Yoga Contraindications

Yoga Contraindications

A Reference Guide For Practicing Safe Yoga With Physical Conditions

Before we get into the nitty gritty of this very important topic, let’s make sure you understand what yoga contraindications are.

Although we always hear about how healthy and great yoga is for the body, not all asanas (poses/postures) and pranayama (breathing exercises) are recommended for every body, all the time. A yoga contraindication is a specific situation in which a particular pose or breathing exercise is NOT advised, because it could jeopardize one’s health. Such instances include low pack pain, shoulder injury and pregnancy.

Injury prevention lies within the hands of both student and teacher. As a student, you should know enough about your condition to recognize when you may be headed for trouble. As teachers, we should know how to safely guide our students by understanding the most common conditions and what is contraindicated.

As yoga spreads and reaches the far corners of the planet, our safety net needs to cover a drastically broader range of people. For some, yoga is being used therapeutically to treat a condition or heal an injury. For others, yoga is a method of toning the physical body and challenging its limits. And yet for another group, yoga is tool for spiritual transformation. We all show up on the mat for different reasons and with different strengths and limitations. This is not a one-size-fits-all guide, nor are humans, and nor is yoga. My intention is to provide a starting point focused on safety from which to explore and fine tune individually, and not instill fear. As students and teachers, it’s important to inform ourselves, so we can all practice yoga that is safe and sustainable for a lifetime.

Please use this guide as reference and not a substitution for medical advise from a doctor. Please share your conditions with your teacher and forgo anything that simply doesn’t feel right.

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Learn more about each condition

ASTHMA

THE CONDITION

Asthma is a chronic (long-term) lung disease that inflames and narrows the airways. Asthma causes recurring periods of wheezing, chest tightness, shortness of breath, and coughing.

CONCERNS WITH PRACTICING YOGA

  • Restricting the airways
  • Inducing an asthma attack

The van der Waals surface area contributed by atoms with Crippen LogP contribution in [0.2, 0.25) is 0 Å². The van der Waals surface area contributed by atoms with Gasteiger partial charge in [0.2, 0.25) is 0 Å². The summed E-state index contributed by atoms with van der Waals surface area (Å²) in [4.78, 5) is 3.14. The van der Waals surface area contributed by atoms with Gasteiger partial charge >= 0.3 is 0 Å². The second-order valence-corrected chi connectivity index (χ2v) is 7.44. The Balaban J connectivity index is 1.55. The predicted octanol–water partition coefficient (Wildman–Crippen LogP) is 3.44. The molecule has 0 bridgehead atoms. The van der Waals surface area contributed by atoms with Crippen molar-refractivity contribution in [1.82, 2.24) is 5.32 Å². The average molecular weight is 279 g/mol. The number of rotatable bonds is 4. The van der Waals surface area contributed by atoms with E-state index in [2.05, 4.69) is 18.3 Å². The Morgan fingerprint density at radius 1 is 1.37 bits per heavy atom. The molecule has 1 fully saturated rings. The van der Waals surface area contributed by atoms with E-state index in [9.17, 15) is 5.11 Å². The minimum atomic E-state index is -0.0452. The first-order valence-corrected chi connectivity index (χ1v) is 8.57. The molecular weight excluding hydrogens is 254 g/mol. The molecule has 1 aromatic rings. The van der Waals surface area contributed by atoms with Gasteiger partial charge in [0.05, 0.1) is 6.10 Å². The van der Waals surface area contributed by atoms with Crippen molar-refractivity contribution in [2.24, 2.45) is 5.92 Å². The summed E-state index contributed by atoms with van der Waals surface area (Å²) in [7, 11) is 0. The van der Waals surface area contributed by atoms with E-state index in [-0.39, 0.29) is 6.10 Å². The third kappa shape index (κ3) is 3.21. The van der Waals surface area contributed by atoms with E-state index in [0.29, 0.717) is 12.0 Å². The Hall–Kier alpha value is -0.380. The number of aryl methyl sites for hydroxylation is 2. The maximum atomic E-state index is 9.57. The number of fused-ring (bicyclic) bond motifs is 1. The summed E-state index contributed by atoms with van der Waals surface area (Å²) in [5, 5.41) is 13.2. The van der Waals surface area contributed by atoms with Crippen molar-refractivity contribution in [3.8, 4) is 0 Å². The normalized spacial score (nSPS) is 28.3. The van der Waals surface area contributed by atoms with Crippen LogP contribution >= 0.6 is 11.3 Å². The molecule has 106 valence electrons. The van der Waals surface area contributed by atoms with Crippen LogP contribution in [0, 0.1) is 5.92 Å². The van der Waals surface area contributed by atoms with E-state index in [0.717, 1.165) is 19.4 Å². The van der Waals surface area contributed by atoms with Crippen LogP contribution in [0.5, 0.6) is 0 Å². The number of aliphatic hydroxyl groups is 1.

GENERAL INFO 

Because asthmatics have difficulty breathing, they tend to “over-breathe” or experience abnormal and unstable breathing patterns. Although an asthma attack is typically triggered by an allergy or external irritant such as pollen, emotional and cognitive distress can set off an attack or worsen one. As a result, yoga and pranayama (breathing exercise) have been shown to reduce symptoms and prevent attacks.

Learning how to slow down the breath with pranayama is key to helping asthmatics through yoga. This can be done by practicing extended exhales and diaphragmic breathing.  Asthmatics will also benefit from balancing their breathing patterns with ujjayi breath or nadi shodhana (alternate nostril breathing).

Generally, there are no contraindicated asanas (poses) for asthma, although one should practice with caution when it comes to poses that constrict the airways, such as forward bends like Paschimottanasana, twists, and abdominal strengtheners like Boat Pose. Inversions such as Downward Facing Dog and Shoulder Stand can help clear the lungs for some, but strain the breath for others, thus inversions should also be practiced with caution.

 

HAMSTRING INJURY 

(STRAIN OR SPRAIN)

THE CONDITION

A hamstring injury occurs when a person strains or pulls one of the hamstring muscles — the group of three muscles that run along the back of the thigh.

CONCERNS WITH PRACTICING YOGA

  • Causing further injury by straining the muscles or spraining the ligaments
  • Causing repeated injury by overstretching

GENERAL INFO 

Hamstring injuries happen when a muscle or ligament is stretched beyond its capacity or challenged with a sudden load. Most hamstring injuries occur in the thick, central part of the muscle or where the muscle fibers join tendon fibers.